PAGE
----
Humanitarian Response Index 2008: Measuring Commitment to by Development Assistance Research Associates (DARA)

By Development Assistance Research Associates (DARA)

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Generosity, however, is not the only issue – it is also about how the money is distributed and how it is used. Simply providing funding generously without any engagement with operational actors or the government of the crisis affected country as to how it will be spent, or monitoring and oversight on the quality of programming is a less than adequate approach. Finding a balance is a challenge for all donors. Generosity of humanitarian assistance Donor Luxembourg Norway Sweden Ireland Netherlands Denmark Switzerland Finland Australia New Zealand United Kingdom Canada United States Belgium Spain Germany Greece taly France Japan Austria Portugal European Community Rank 1 1 3 4 5 6 7 8 9 10 11 12 13 14 15 16 17 18 19 20 21 22 N/A The Humanitarian Response Index 2008 19 The Humanitarian Response Index 2008 20 Table 4: Pillar 1 Rankings PILLAR 1: RESPONDING TO NEEDS Qualitative indicators based on the Questionnaire on Good Humanitarian Donorship Saving lives and maintaining dignity Impartiality Neutrality Independence 9 15 12 14 1 11 8 22 2 23 5 20 16 7 13 3 10 21 17 4 6 18 19 13 10 11 15 2 17 18 23 1 22 5 19 8 3 16 7 12 9 20 4 6 14 21 14 15 17 8 12 10 20 23 4 19 2 18 11 7 9 5 6 21 13 3 1 16 22 Reallocation of funds from other Funding needs crises assessments Timely funding Funding in proportion to need Donor capacity for informed decisionmaking 1 12 22 13 9 17 21 20 8 23 7 18 15 3 11 2 10 19 16 6 5 14 4 6 21 9 8 5 11 18 20 15 23 2 16 13 17 7 19 4 22 12 1 3 10 14 5 N/A 10 7 14 1 17 15 13 N/A 18 12 6 N/A 9 N/A 11 N/A 16 4 8 3 2 Commitment to on-going crises 13 20 21 4 10 2 5 16 6 17 1 12 14 11 8 19 22 23 14 3 9 7 18 Donor Australia Austria Belgium Canada Denmark European Commission Finland France Germany Greece Ireland Italy Japan Luxembourg Netherlands New Zealand Norway Portugal Spain Sweden Switzerland United Kingdom United States 11 19 9 10 13 12 2 23 16 22 4 20 15 8 6 3 5 21 14 7 1 18 17 2 22 15 11 9 18 16 14 19 20 4 21 10 12 7 8 3 23 17 1 5 6 13 1 21 10 17 3 16 11 20 18 22 4 19 12 14 8 6 7 23 15 5 2 9 13 PILLAR 1: RESPONDING TO NEEDS Quantitative Indicators Funding to crisis countries with historical ties and geographical proximity Funding to forgotten emergencies and those with low media coverage Timely funding to complex emergencies with UN appeals Timely funding to onset disasters and IFRC emergency appeals 11 14 1 15 21 10 7 1 13 20 9 17 22 3 12 18 8 N/A 19 6 4 5 16 7 22 20 11 5 16 13 15 19 10 1 21 14 8 6 17 4 N/A 9 1 18 3 12 12 19 18 8 2 16 4 11 13 22 15 3 9 20 6 5 21 N/A 1 10 14 7 17 Generosity of humanitarian assistance Distribution of funding relative to ECHO's Crisis and Vulnerability Indices Sectoral distribution of funding through UN appeals 9 21 14 11 6 N/A 8 19 16 17 4 18 20 1 5 12 1 22 15 3 7 10 13 2 1 3 4 22 6 9 10 13 14 11 12 5 18 16 15 19 23 7 20 21 17 8 9 1 4 17 8 7 12 10 6 18 19 13 11 20 5 15 16 N/A 14 21 22 1 1 Donor Australia Austria Belgium Canada Denmark European Commission Finland France Germany Greece Ireland Italy Japan Luxembourg Netherlands New Zealand Norway Portugal Spain Sweden Switzerland United Kingdom United States 21 2 13 10 11 20 5 12 17 6 8 7 22 3 15 16 9 N/A 14 1 4 18 19 Main Sources: OCHA FTS, OECD/DAC, the World Bank, IFRC, the Federal Reserve, ECHO, Alertnet Addressing this is therefore an outstanding challenge for donors, in particular in conflicts and politicised complex emergencies.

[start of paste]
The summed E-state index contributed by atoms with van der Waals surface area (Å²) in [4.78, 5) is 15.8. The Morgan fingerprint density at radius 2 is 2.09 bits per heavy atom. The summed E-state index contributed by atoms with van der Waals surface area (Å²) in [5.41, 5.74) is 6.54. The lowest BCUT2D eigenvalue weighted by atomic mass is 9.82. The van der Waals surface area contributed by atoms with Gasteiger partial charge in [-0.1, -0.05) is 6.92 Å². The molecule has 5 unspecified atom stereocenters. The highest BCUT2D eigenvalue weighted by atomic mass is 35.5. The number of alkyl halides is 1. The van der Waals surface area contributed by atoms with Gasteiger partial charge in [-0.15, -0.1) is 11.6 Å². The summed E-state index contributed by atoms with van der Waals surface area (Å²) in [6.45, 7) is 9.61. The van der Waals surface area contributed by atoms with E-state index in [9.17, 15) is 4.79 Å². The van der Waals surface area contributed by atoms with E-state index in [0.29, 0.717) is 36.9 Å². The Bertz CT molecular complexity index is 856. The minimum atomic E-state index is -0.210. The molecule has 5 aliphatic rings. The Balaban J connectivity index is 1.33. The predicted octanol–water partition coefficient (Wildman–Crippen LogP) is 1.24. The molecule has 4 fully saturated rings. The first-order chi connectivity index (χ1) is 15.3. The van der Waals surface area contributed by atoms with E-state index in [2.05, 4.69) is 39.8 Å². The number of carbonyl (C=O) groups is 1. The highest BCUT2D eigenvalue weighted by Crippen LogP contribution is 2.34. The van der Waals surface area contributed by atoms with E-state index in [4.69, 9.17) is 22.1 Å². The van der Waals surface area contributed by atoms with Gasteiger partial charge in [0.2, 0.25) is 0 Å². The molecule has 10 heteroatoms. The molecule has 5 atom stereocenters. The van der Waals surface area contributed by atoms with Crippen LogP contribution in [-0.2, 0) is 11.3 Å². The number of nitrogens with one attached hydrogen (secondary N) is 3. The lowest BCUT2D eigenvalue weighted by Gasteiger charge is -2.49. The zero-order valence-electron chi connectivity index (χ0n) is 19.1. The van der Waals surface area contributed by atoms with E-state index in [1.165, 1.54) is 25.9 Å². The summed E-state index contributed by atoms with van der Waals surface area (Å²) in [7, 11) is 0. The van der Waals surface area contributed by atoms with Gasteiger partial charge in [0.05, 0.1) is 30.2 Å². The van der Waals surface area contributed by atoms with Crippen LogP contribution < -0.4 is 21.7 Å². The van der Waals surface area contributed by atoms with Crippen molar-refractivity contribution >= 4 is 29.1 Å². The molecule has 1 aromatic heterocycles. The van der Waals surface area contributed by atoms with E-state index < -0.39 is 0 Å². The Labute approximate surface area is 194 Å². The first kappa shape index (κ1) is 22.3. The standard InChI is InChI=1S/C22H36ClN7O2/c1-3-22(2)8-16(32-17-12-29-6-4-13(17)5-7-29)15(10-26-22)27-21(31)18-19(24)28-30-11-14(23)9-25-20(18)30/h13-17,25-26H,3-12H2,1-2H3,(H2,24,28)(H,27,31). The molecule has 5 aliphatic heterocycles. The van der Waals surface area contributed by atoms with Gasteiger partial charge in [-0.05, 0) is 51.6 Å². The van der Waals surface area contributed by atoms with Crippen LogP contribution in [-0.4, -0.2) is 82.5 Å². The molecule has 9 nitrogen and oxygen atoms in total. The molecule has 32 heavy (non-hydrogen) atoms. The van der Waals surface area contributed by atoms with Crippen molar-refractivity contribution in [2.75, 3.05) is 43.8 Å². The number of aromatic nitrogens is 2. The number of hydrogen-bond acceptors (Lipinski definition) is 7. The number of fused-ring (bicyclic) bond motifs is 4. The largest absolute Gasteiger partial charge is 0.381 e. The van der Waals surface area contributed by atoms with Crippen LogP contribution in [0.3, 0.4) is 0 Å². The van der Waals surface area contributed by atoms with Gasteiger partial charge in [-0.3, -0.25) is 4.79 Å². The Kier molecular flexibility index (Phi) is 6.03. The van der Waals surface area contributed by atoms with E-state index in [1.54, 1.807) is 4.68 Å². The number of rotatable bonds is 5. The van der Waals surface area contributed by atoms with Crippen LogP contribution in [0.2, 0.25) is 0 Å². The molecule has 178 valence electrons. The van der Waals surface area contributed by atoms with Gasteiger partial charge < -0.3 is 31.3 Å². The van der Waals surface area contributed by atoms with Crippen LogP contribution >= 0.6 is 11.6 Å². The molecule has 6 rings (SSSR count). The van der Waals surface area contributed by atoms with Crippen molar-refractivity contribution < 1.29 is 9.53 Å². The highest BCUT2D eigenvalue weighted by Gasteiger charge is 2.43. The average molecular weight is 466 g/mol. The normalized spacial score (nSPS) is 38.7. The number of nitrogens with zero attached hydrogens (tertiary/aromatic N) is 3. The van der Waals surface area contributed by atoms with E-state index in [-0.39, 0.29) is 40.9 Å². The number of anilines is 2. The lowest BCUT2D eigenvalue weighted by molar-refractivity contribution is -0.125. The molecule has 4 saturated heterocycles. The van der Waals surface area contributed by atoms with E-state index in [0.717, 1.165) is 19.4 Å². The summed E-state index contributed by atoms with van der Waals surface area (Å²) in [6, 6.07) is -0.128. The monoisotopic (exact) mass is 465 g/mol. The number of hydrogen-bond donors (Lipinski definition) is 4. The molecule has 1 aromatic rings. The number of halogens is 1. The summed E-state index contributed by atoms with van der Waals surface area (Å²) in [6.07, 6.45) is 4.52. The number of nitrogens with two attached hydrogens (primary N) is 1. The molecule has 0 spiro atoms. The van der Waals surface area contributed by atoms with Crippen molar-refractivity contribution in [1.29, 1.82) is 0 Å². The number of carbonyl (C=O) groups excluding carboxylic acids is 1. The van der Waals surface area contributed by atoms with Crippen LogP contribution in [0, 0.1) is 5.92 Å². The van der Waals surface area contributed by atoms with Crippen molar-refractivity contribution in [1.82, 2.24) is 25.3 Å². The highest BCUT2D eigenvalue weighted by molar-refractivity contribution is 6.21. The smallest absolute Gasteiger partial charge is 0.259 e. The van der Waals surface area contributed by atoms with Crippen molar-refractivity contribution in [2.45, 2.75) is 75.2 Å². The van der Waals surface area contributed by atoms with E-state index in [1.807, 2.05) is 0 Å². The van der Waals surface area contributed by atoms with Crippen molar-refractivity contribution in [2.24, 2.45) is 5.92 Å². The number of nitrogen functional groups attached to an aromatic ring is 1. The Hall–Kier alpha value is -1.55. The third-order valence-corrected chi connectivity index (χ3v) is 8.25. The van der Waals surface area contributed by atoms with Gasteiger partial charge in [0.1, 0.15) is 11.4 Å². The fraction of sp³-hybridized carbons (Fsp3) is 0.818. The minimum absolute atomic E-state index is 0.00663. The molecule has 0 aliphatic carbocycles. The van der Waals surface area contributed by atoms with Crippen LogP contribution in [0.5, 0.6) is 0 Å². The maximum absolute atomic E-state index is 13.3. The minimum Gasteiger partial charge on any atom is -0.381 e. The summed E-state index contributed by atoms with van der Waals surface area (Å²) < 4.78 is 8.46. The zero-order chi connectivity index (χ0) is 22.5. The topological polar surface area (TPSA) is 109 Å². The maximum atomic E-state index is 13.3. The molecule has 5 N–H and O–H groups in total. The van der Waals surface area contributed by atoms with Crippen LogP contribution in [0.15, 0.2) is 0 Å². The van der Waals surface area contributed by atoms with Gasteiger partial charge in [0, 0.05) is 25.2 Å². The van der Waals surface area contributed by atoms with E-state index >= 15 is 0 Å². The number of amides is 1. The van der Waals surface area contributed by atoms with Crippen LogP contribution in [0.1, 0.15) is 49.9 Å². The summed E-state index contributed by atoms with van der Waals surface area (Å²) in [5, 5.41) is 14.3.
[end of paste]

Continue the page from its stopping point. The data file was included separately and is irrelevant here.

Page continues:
However, it also indicates that funding and support for these initiatives vary considerably between donors and across crises. Furthermore, more than just increased funding is required if donors wish to effectively strengthen local capacity to prepare, mitigate and respond to crises; efforts should address all levels from the community up, and international tools and mechanism should be adapted to the local context, including, for example, the challenges posed by weak and failed states. Similarly, to systematically promote GHD Principle 9, donors may need to further review the relationship between their humanitarian and development policies, for example aligning the first of these with initiatives such as the Paris Declaration and the MDGs, without losing sight of the need to maintain the aims, objectives and independence of humanitarian action.

23 Although humanitarian assistance has traditionally been isolated from development cooperation at both strategic and operational levels both sectors could benefit from a rethink as to how the two could work together more closely. An encouraging sign is that many donors have begun to frame their humanitarian action policies within a broader development context that includes conflict prevention, conflict management, conflict reduction, peace-building, and post-conflict rehabilitation and recovery programmes.

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